Cars 3 (2017) Review

“Cars 3” begins by doing what most right-thinking people do, which is pretending “Cars 2” simply doesn’t exist. It then moves on to hoping you don’t really remember “Cars” particularly well as it sets out to tell the same story once again, only this time it’s Lightning McQueen who’s the reigning champion raging at the dying of the light as young, technologically superior rookies leave him in the dust.

Lightning McQueen (Owen Wilson), the seven times Piston Cup winning racing legend finds his latest season disrupted by the emergence of Jackson Storm, an arrogant rookie race car, part of a new generation of cutting edge technology. Threatened by this young upstart, Lightning pushes himself too hard and suffers a catastrophic crash. As he recuperates, he’s forced to contemplate the possible end of his racing career although hope rears its head as his sponsors sell out to a corporation with greater resources to help Lightning regain his crown.

Any interest in having the characters experience the first story but from the other side of the narrative is undermined by the fact it only serves to emphasise just how little Lightning McQueen has grown as a character. As he goes through more training montages and sequences than you can shake a stick at, he’s still the arrogant, selfish and stubborn racer he was in the first film. He refuses to listen to anyone, ditches his friends and ignores the sage wisdom of others despite having two films under his belt where he’s meant to have learned these lessons. There’s a posthumous appearance from Doc (Paul Newman) thanks to some unused recorded dialogue from the first film but his present day absence just raises more questions in the exhaustingly long list of questions about the films’ fictional world. How does mortality work in the “Cars” universe? What happened to Doc to make him die as opposed to just needing significant repairs. It’s made more obvious when we discover that Doc’s mentor and racing coach is still alive, as are the cars to whom Doc was the young upstart. Similarly, when McQueen starts to get outclassed, there’s no mention of upgrading or replacing his parts or improving/ replacing his engine and parts – is that a dreadful taboo in the “Cars” world?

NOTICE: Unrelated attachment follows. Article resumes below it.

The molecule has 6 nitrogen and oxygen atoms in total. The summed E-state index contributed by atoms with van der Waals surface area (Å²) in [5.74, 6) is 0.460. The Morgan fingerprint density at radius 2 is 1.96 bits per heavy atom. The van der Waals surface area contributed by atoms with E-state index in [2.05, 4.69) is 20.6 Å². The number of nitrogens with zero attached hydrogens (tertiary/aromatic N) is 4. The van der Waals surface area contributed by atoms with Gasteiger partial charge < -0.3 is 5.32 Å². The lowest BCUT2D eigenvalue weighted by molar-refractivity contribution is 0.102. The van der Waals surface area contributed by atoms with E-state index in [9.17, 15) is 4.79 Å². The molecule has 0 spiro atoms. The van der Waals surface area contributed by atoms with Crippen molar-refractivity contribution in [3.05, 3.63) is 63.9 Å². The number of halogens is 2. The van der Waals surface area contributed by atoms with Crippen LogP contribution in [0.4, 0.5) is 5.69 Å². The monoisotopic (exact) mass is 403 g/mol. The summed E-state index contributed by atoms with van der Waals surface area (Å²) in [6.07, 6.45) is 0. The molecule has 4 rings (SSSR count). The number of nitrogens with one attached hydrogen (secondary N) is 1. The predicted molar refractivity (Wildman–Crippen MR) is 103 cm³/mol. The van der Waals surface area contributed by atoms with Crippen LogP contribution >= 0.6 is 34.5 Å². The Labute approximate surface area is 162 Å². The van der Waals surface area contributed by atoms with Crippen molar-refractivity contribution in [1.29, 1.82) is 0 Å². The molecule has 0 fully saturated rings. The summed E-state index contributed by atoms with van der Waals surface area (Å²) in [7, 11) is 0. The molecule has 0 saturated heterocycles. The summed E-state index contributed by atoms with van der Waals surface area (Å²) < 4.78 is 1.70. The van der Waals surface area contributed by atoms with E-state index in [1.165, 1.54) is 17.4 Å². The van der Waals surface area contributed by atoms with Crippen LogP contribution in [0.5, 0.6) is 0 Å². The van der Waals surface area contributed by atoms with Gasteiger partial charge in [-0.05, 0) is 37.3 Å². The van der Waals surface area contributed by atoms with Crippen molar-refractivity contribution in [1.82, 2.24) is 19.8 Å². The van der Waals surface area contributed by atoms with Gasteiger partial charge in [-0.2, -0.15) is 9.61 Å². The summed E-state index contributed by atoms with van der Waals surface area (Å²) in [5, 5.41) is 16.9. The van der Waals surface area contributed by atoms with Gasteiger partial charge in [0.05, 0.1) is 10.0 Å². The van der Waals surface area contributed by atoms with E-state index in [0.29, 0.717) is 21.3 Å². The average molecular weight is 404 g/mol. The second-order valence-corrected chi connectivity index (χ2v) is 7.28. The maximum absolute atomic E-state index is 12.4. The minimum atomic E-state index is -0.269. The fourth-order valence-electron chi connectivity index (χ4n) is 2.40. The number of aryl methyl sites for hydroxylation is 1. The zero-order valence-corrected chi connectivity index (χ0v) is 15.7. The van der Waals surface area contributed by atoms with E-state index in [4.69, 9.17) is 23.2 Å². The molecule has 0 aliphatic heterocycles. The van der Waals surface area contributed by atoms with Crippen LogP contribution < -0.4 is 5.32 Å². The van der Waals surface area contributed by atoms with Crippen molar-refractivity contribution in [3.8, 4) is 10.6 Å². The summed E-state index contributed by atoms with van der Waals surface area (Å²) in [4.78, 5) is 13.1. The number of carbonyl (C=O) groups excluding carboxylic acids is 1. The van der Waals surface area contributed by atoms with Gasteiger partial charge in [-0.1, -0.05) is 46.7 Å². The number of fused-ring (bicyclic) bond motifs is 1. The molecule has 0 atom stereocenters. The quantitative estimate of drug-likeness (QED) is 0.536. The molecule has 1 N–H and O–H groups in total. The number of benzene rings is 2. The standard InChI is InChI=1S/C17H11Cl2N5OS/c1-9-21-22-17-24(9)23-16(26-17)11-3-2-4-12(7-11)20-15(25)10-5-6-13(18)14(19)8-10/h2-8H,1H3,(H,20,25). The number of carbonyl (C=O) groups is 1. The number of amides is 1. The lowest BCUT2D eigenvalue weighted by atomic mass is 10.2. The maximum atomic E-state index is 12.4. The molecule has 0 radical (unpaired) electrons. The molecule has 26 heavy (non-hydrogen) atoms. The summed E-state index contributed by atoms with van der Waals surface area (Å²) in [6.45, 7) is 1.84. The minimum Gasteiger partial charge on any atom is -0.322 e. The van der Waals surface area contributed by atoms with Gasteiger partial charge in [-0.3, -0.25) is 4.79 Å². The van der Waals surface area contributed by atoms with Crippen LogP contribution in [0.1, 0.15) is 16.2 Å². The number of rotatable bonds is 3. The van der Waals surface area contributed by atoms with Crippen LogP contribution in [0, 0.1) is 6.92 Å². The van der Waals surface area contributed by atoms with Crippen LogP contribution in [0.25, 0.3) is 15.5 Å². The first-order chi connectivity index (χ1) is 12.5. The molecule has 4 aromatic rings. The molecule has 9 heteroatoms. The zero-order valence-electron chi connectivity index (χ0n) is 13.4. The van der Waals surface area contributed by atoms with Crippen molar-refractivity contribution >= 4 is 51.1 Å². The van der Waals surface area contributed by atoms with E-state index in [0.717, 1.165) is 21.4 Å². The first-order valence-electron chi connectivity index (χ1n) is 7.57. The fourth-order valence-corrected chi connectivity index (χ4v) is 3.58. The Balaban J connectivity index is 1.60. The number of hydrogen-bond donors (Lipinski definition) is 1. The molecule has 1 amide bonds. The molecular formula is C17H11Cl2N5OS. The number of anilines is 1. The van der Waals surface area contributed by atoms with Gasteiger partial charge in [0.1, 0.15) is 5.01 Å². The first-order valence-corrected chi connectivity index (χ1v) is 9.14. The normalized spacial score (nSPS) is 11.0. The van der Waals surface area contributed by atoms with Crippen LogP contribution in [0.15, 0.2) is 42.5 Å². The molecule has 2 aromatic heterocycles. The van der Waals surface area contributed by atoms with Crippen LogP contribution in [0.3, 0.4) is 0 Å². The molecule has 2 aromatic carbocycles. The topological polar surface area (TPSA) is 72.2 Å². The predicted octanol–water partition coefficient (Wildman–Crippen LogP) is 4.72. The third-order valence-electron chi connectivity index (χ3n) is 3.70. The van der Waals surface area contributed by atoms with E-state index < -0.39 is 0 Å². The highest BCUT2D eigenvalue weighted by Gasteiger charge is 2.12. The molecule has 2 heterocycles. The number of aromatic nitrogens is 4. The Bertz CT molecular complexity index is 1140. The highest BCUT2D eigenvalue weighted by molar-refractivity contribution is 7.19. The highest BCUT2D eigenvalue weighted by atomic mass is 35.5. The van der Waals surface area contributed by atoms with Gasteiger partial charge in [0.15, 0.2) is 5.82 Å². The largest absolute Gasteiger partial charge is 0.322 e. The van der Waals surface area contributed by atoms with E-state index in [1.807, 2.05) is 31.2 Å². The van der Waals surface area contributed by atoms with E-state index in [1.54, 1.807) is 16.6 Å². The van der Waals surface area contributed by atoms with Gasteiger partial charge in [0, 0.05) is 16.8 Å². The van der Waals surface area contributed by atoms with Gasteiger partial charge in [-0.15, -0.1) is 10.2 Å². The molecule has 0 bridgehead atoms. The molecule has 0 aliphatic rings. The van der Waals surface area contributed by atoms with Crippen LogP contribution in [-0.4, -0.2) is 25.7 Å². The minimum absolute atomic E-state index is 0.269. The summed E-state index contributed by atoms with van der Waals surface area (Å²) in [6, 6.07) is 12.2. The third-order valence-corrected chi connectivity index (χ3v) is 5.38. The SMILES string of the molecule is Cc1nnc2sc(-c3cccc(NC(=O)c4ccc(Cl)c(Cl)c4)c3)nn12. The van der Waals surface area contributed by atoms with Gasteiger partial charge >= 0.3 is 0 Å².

Pretty much the rest of the cast, including Mater, are sidelined as McQueen goes off on his self-pitying quest accompanied by his new trainer Cruz Ramirez (Cristela Alonzo), whose youthful dreams of racing herself were thwarted. Had “Cars 3” had the courage to make Ramirez the focus of the movie, it may have offered something genuinely new and even a little bit different.

The poster suggests an intense rivalry between McQueen and Storm but they barely spend any screen time together and most

of the stoking of the feud comes from the bitter commentary swipes of one-time Piston Cup winner Chick Hicks (no longer voiced by Michael Keaton). Instead, it’s the same plot the first film wore down to the rims as Lightning seeks answers he’s already been given twice until, in the last fifteen minutes of the movie, there’s a horrendous crunching of narrative gears as it performs a clumsy switcheroo to deliver an unearned and forced happy ending which strains both the audience’s patience and credulity.

“Cars” continues to be the sugar in Pixar’s gas tank, forcing into cinemas movies of a quality which only merits direct-to-video ignominy but then “Cars” has never been about selling tickets, it’s been about merchandise.

4/10 

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